The Seer and the Sword: Standard medieval-adventure-fantasy

young adult fantasy book reviews Victoria Hanley 1. The Seer and the Sword 2. The Healer's Keepyoung adult fantasy book reviews Victoria Hanley 1. The Seer and the SwordThe Seer and the Sword by Victoria Hanley

It’s hard to muster up any particularly strong feelings for The Seer and the Sword. It is your standard medieval-adventure-fantasy, with every plot development and character arc foreseeable far in advance, told in sparse and simple prose. It’s hard to be too enthusiastic about it, yet at the same time I can’t be too dismissive either.

The story revolves around two young royals: red-headed Princess Torina of Archeld, and Prince Landen, whose country of Bellandra has just been defeated by Torina’s father. Landen is brought to Archeld as a slave, but is freed by Torina and allowed to join the ranks of King Kareed’s army (why the king would have the son of his defeated enemy trained in combat is something of a mystery). Whilst Landen wonders over the fate of the Sword of Bellandra that was seized and concealed by Kareed, Torina finds that she has a gift for seeing future visions in the crystal that her father has brought back from Bellandra and bestowed on her as a gift. The youngsters strike up a friendship, one that must be concealed from the rest of the court.

However, King Kareed’s commander Vesputo is plotting to take over the kingdom (what else would you expect from a man with a name like that?) and after assassinating Kareed, he frames Landen for the crime and stages Torina’s marriage to him. Escaping separately from Archeld, both Landen and Torina make it safely to neighboring kingdoms, each believing the other dead.

Years pass and the two create new lives: Torina living as a hermit in the mountains, and Landen as the commander of an elite gang of ex-convicts. Yet with High King Dahmis attempting to unite the kingdoms against the threat of rampaging Sliviites, both Torina and Landen offer their gifts as seer and warrior to the king when they suspect that Vesputo may be planning to betray him. In doing so, their paths may once again cross…

As I said, there’s nothing particularly bad to say about the story, yet nothing objectively good about it either. The lead characters are likeable but bland, the villain is your stereotypical, moustache-twirling baddie, and the plot is entirely predictable. Perhaps the reading experience could have been heightened had the prose been more sophisticated, but the entire story is told in short, brusque sentences which rely heavily on clichés. Landen has: “a unique set of eyes that looked as if they’d been heated, then frozen.” Torina is: “as luminous and full of motion as fire.” There are several generic (and unpronounceable) fantasy names littered throughout, such as “Mlaven”, “Sliviite” and the aforementioned “Vesputo,” but bizarrely, also an “Eric,” an “Anna” and an “Antonia.”

The story itself whips along at a swift pace, so there’s little chance of getting bored, but if you’re expecting something from the second half of the book’s title, then you’re going to be disappointed. The Sword of Bellandra is introduced as an heirloom of Landen’s home country, one which protects its people and which becomes Landen’s motivation in regards to where it is and what he can do with it. Another character goes to great lengths in order to remove it from Vesputo’s control, and that is has mysterious magical powers is hinted throughout the book. And yet, nothing is ever done with it. Belying its usual purpose as a weapon used to kill people; this particular sword is meant to be a talisman of peace, emanating warmth and comfort to anyone near it. I guess this is meant to be an ironic subversion on the nature of a sword, but since every other fantasy cliché in the novel is played completely straight, the sword issue just becomes nonsensical.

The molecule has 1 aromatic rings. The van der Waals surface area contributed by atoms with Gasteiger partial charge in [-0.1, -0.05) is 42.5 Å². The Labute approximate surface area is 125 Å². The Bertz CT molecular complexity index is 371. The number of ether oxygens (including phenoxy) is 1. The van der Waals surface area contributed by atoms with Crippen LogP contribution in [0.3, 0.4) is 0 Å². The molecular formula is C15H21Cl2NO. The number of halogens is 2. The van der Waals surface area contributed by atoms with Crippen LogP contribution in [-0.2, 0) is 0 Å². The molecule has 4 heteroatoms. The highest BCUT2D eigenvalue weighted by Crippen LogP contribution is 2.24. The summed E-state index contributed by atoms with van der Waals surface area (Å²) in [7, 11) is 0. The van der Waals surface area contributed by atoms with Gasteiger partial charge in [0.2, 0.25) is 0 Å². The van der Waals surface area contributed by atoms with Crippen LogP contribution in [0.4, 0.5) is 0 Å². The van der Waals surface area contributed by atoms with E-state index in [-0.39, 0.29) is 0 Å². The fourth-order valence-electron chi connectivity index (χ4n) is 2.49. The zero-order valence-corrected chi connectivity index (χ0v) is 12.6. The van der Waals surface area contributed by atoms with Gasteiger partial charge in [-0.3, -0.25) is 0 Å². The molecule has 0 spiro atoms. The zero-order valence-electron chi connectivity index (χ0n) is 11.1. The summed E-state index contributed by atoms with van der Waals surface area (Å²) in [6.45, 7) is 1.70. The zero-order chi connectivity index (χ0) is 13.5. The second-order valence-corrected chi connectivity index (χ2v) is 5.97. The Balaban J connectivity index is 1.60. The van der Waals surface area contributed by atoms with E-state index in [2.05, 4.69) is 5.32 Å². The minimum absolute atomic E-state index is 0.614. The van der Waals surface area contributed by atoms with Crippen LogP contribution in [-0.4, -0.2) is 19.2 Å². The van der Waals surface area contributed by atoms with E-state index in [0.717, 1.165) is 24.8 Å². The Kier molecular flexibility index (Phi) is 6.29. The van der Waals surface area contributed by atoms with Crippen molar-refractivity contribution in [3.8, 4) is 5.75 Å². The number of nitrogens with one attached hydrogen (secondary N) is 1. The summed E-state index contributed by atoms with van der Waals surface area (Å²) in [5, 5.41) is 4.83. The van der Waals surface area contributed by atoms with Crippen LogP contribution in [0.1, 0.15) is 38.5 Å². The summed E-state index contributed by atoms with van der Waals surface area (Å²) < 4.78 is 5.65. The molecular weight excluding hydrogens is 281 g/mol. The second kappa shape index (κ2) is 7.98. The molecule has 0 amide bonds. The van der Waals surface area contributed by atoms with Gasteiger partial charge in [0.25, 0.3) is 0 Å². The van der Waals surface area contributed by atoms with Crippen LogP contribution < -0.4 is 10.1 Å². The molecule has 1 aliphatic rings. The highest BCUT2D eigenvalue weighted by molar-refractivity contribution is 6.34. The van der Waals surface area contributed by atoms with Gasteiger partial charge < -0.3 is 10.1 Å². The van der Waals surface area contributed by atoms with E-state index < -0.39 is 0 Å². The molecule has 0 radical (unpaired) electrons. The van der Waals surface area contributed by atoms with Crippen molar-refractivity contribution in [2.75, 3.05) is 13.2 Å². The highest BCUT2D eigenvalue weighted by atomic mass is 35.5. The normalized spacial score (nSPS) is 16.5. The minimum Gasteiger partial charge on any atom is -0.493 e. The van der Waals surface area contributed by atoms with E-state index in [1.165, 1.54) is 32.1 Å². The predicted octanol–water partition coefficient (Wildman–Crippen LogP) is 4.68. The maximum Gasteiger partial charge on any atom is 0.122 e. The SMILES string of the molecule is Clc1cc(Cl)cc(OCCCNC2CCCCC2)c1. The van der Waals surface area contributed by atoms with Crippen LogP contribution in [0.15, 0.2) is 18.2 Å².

Both Landen and Torina are given solid characterization and development: he goes from embittered to empowered, and she goes from naïve to self-sufficient, and though their love-story is a little corny, it is so long in the making that I couldn’t help but feel a little flutter when they finally reunite. The supporting characters, however, are little more than cardboard cut-outs, and the dialogue can be a little stilted at times.

Therefore, it’s difficult to know whether to recommend The Seer and the Sword or not. While it lasts it’s a diverting, mildly interesting read, but it’s hardly an unforgettable reading experience. Neither good nor bad, it’s just your standard fantasy adventure.


SHARE:  facebooktwittergoogle_plusredditpinterestlinkedintumblrmail  FOLLOW:  facebooktwittergoogle_pluslinkedinrsstumblr

REBECCA FISHER earned a Masters degree in literature at the University of Canterbury in New Zealand. Her thesis included a comparison of how C.S. Lewis and Philip Pullman each use the idea of mankind’s Fall from Grace to structure the worldviews presented in their fantasy series. Rebecca is a firm believer that fantasy books written for children can be just as meaningful, well-written and enjoyable as those for adults, and in some cases, even more so. Rebecca lives in New Zealand.

View all posts by Rebecca Fisher

One comment

  1. I read this one many years ago. I remember liking it, but can’t recall much about the story–maybe it’s for the reasons you describe. :)

Leave a Reply

Your email address will not be published. Required fields are marked *

You may use these HTML tags and attributes: <a href="" title=""> <abbr title=""> <acronym title=""> <b> <blockquote cite=""> <cite> <code> <del datetime=""> <em> <i> <q cite=""> <strike> <strong>